Some government entities may also request that a Judge imposes a lien on real property. This would be the case of tax collections from the Tax Ministry, collection of municipal taxes and services, or when the Government wants to take property by eminent domain. Another example would be when the Real Estate Property Registry detects errors in the cadaster plan or plot map of a property, but in that case the lien is imposed directly, without requiring the intervention of any Judge and without having to give prior notice to the owner. It will appear on the public records of the property.
Another scenario in which a lien on real estate could be ordered is in Criminal Courts when there are crimes related to real estate property, such as fraudulent transfer of titles through forgery of signatures or identity theft, creation of mortgages or trust contracts that are false or illegal, usurpations, invasion of government land and other related crimes. In these cases, the initial complaint is filed with a Prosecutor, who can request a Criminal Court to authorize a lien to be imposed on any real property involved, with the purpose to immobilize the title until the case is decided.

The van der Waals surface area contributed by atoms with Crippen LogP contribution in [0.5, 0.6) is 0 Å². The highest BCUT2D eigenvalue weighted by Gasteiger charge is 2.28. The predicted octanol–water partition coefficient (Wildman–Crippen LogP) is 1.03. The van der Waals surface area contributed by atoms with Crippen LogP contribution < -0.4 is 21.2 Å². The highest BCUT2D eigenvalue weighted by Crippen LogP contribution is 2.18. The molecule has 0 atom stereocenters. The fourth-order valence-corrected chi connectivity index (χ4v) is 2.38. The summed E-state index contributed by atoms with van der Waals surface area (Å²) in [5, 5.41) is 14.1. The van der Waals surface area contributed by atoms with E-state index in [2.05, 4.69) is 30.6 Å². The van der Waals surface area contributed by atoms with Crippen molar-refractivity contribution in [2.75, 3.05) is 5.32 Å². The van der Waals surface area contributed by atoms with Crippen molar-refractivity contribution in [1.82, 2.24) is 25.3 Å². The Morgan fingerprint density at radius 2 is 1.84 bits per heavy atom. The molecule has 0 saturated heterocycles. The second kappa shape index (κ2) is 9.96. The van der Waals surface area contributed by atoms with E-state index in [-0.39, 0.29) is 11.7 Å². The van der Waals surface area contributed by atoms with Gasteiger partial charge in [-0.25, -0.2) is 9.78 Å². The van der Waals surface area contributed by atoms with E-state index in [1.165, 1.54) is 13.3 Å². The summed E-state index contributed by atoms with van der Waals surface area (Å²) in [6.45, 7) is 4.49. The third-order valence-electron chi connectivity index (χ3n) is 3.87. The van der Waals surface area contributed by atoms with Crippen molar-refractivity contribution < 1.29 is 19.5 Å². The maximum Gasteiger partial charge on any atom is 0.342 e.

In countries like USA and Canada (certain areas) it exists something known as Mechanic Lien. It is a security interest in the title to property for the benefit of those who have supplied labor or materials that improve the property. In Costa Rica that does not exist, normally a Commercial or Services invoice will be requested to be signed as collateral. However, during 2015 the Movable Guarantees Act took effect. Based on that, movable things inside a construction (AC systems, lamps, furniture and similar) could serve as guaranty and in case of no payment the supplier can “foreclosure” those items and take them back. Part of Due Diligence to check those records which are open to public.
The purpose of this article is to explain in what situations a lien over real property could be imposed. Many of the mentioned aspects also apply to registered assets such as vehicles, boats and aircrafts registered in the Public Registry
About the Author: Allan Garro was incorporated as a lawyer and public notary in 1996. He specializes in Litigation, Corporate, and Real Estate Law. He has also acted as an external legal consultant to Congress. He has been the author of more than 100 published English Language articles and can be reached at [email protected]